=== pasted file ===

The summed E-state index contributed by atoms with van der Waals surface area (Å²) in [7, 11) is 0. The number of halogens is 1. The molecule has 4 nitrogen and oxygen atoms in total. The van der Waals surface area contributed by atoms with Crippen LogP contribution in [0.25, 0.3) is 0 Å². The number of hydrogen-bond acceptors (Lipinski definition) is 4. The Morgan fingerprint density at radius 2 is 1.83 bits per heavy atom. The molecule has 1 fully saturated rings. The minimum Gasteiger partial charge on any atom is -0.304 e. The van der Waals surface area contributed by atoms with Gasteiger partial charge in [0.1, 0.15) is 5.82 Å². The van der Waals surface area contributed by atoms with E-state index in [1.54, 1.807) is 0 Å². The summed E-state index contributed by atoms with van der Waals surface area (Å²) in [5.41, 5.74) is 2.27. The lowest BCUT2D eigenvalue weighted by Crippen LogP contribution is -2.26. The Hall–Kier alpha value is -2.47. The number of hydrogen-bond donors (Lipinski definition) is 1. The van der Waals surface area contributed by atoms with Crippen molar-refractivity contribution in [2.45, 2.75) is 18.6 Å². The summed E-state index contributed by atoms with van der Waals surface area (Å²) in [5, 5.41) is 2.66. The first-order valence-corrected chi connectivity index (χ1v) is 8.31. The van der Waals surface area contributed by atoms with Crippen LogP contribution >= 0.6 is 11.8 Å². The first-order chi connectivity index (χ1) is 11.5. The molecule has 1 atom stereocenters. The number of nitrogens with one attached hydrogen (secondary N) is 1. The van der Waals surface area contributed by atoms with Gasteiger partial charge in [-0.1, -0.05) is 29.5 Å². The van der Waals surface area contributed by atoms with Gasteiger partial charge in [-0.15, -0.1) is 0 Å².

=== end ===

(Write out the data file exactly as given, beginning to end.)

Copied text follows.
The summed E-state index contributed by atoms with van der Waals surface area (Å²) in [7, 11) is 0. The number of halogens is 1. The molecule has 4 nitrogen and oxygen atoms in total. The van der Waals surface area contributed by atoms with Crippen LogP contribution in [0.25, 0.3) is 0 Å². The number of hydrogen-bond acceptors (Lipinski definition) is 4. The Morgan fingerprint density at radius 2 is 1.83 bits per heavy atom. The molecule has 1 fully saturated rings. The minimum Gasteiger partial charge on any atom is -0.304 e. The van der Waals surface area contributed by atoms with Gasteiger partial charge in [0.1, 0.15) is 5.82 Å². The van der Waals surface area contributed by atoms with E-state index in [1.54, 1.807) is 0 Å². The summed E-state index contributed by atoms with van der Waals surface area (Å²) in [5.41, 5.74) is 2.27. The lowest BCUT2D eigenvalue weighted by Crippen LogP contribution is -2.26. The Hall–Kier alpha value is -2.47. The number of hydrogen-bond donors (Lipinski definition) is 1. The van der Waals surface area contributed by atoms with Crippen molar-refractivity contribution in [2.45, 2.75) is 18.6 Å². The summed E-state index contributed by atoms with van der Waals surface area (Å²) in [5, 5.41) is 2.66. The first-order valence-corrected chi connectivity index (χ1v) is 8.31. The van der Waals surface area contributed by atoms with Crippen LogP contribution >= 0.6 is 11.8 Å². The first-order chi connectivity index (χ1) is 11.5. The molecule has 1 atom stereocenters. The number of nitrogens with one attached hydrogen (secondary N) is 1. The van der Waals surface area contributed by atoms with Gasteiger partial charge in [-0.1, -0.05) is 29.5 Å². The van der Waals surface area contributed by atoms with Gasteiger partial charge in [-0.15, -0.1) is 0 Å².